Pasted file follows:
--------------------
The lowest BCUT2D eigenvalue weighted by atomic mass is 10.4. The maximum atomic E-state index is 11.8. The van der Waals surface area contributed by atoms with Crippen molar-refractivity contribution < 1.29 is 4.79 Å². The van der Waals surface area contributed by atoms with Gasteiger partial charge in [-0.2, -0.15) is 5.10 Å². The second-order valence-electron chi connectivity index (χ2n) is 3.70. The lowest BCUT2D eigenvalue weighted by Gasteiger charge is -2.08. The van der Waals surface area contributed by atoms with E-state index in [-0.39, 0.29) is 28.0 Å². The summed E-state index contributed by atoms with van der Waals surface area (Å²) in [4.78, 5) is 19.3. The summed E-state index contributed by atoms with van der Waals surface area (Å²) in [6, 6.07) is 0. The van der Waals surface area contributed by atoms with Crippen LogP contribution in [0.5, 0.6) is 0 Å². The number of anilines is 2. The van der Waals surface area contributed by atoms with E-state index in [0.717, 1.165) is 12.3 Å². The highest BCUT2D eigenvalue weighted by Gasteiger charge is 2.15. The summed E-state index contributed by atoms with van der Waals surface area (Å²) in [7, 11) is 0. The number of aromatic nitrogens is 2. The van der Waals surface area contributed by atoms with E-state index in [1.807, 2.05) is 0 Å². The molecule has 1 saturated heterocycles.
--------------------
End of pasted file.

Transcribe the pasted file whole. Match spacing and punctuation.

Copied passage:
The lowest BCUT2D eigenvalue weighted by atomic mass is 10.4. The maximum atomic E-state index is 11.8. The van der Waals surface area contributed by atoms with Crippen molar-refractivity contribution < 1.29 is 4.79 Å². The van der Waals surface area contributed by atoms with Gasteiger partial charge in [-0.2, -0.15) is 5.10 Å². The second-order valence-electron chi connectivity index (χ2n) is 3.70. The lowest BCUT2D eigenvalue weighted by Gasteiger charge is -2.08. The van der Waals surface area contributed by atoms with E-state index in [-0.39, 0.29) is 28.0 Å². The summed E-state index contributed by atoms with van der Waals surface area (Å²) in [4.78, 5) is 19.3. The summed E-state index contributed by atoms with van der Waals surface area (Å²) in [6, 6.07) is 0. The van der Waals surface area contributed by atoms with Crippen LogP contribution in [0.5, 0.6) is 0 Å². The number of anilines is 2. The van der Waals surface area contributed by atoms with E-state index in [0.717, 1.165) is 12.3 Å². The highest BCUT2D eigenvalue weighted by Gasteiger charge is 2.15. The summed E-state index contributed by atoms with van der Waals surface area (Å²) in [7, 11) is 0. The number of aromatic nitrogens is 2. The van der Waals surface area contributed by atoms with E-state index in [1.807, 2.05) is 0 Å². The molecule has 1 saturated heterocycles.